I can't thank you enough for raising this topic.


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Postby Lzcutter » March 30th, 2014, 5:52 pm


Thank you so much! My friend Mary Mallory who posts here and on our SSO Facebook page, did a program a few months ago at the Studio City library on the history of the lot. She is also a member of Hollywood Heritage and has taken a keen interest in the studio's history and is very knowledgeable about its past and its present day.

I could put you in touch with her if you like. I think she would probably be able to answer your questions easier than my husband. He's not quite the movie buff (yet) that the rest of us are!
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Postby Brian McFadden » March 30th, 2014, 6:07 pm

My apologies, TopBilled! In one of my all time great moves, I had just finished replying to your wonderful comments when I somehow managed to entirely wipe out my comments rather than send them to you!

Alison Skipworth and Polly Moran appeared together in a couple of Republic's. 1938's Ladies in Distress is a good example. It also had the lovely Virginia Grey making her first Republic appearance on loan-out from MGM. Also in the cast, Robert Livingston and Max Terhune from Republic's Three Mesquiteers western series. And Moran and Skipworth were paired in Two Wise Maids, amid efforts to make a kind of later day Moran/Dressler team. Moran also shows up in a couple of Republic's Higgens Family entries.

These films and these stars may have seemed outdated in certain quarters by the late thirties and early forties, but they were still loved by the American Heartland then (And are still loved by SSO members today!) Republic Targeted a very loyal audience and those viewers weren't going to abandon their favorites.
As for Joan Leslie ... I had a crush on her the first time I saw Yankee Doodle Dandy. I can't imagine I was the only young boy who thought seeing her in COLOR westerns from Republic wasn't a double treat!

The only reason I can think of for Trent and Trouble not getting the attention they deserve is that some people feel they aren't really Republic films because they were shot overseas by Herbert Wilcox. But if that's the case, what do they call The Quiet Man?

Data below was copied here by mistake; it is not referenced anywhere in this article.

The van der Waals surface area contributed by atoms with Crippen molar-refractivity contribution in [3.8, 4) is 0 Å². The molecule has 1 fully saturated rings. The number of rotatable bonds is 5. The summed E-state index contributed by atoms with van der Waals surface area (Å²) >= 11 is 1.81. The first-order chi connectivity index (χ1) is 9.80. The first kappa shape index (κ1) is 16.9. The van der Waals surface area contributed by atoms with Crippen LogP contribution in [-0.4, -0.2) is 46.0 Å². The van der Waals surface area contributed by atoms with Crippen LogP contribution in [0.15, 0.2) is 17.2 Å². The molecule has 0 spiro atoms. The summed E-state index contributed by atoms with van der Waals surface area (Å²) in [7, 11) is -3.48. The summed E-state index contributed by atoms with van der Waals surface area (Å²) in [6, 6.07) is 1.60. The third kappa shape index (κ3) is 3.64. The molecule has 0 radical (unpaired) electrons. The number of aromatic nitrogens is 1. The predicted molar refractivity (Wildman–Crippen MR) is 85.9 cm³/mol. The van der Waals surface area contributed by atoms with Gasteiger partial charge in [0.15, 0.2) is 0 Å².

I couldn't agree with you more about the comedies. There's no reason these films aren't being shown on TV and I think every Edward Everett Horton and Eve Arden fan will tune in the minute these long-neglected Republic films show up.

Thanks again for the great questions and I'm so sorry that my less-than-inspiring technical skilled delayed my response.




Postby TopBilled » March 30th, 2014, 7:09 pm

Thank you for the reply, Brian. I also wanted to ask you about Lew Ayres who made his directing debut at Republic. It seems to me that Republic provided opportunities that the larger studios did not always provide established stars who wanted to stretch themselves creatively.

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Postby Brian McFadden » March 30th, 2014, 8:43 pm

Well here I am owing you another apology, TopBilled .... I'm afraid I took a break for dinner. But, as usual, you've observed something that Republic used to build relationships with top names that otherwise might not have worked at the studio.

Lew Ayers is an excellent example. Although All Quiet on the Western Front was well behind him when he directed Hearts in Bondage at Republic and his huge popularity at MGM was yet to come, he was a man who wanted to expand his horizons and Republic gave him that opportunity. That, in turn, cemented a relationship that would result in Ayers starring for Republic in King of the Newsboys two years later.

John Wayne was another interesting example, although in his case Republic didn't exactly follow through on the promise. Republic led Wayne to believe that he would eventually be able to do his Alamo project at the studio, but Wayne and Yates finally had a parting of the ways when the actor got tired of the carrot and stick approach.

Thanks again for bringing up such an interesting topic!


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Postby Sue Sue Applegate » March 30th, 2014, 10:00 pm

Brian, I would like to thank you for spending your weekend here at The Silver Screen Oasis. We are most grateful and hope that you will continue to visit us and share your comments and expertise. :D
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Postby Brian McFadden » March 30th, 2014, 10:23 pm

I can’t tell you how much I have enjoyed being with all of you this weekend. It’s been so great to talk with so many knowledgeable fans and have a chance to get the word out about the book. As you know, Republic Horrors and the upcoming Republic Mysteries book are labors of love that I hope will get the studio’s long neglected B-features back on TV.

A very special thanks to Christy who was my guide and mentor, making it possible for this very special event. I also want to thank everyone who took part. Your thoughtful questions made for a wonderful weekend.

Again, many thanks,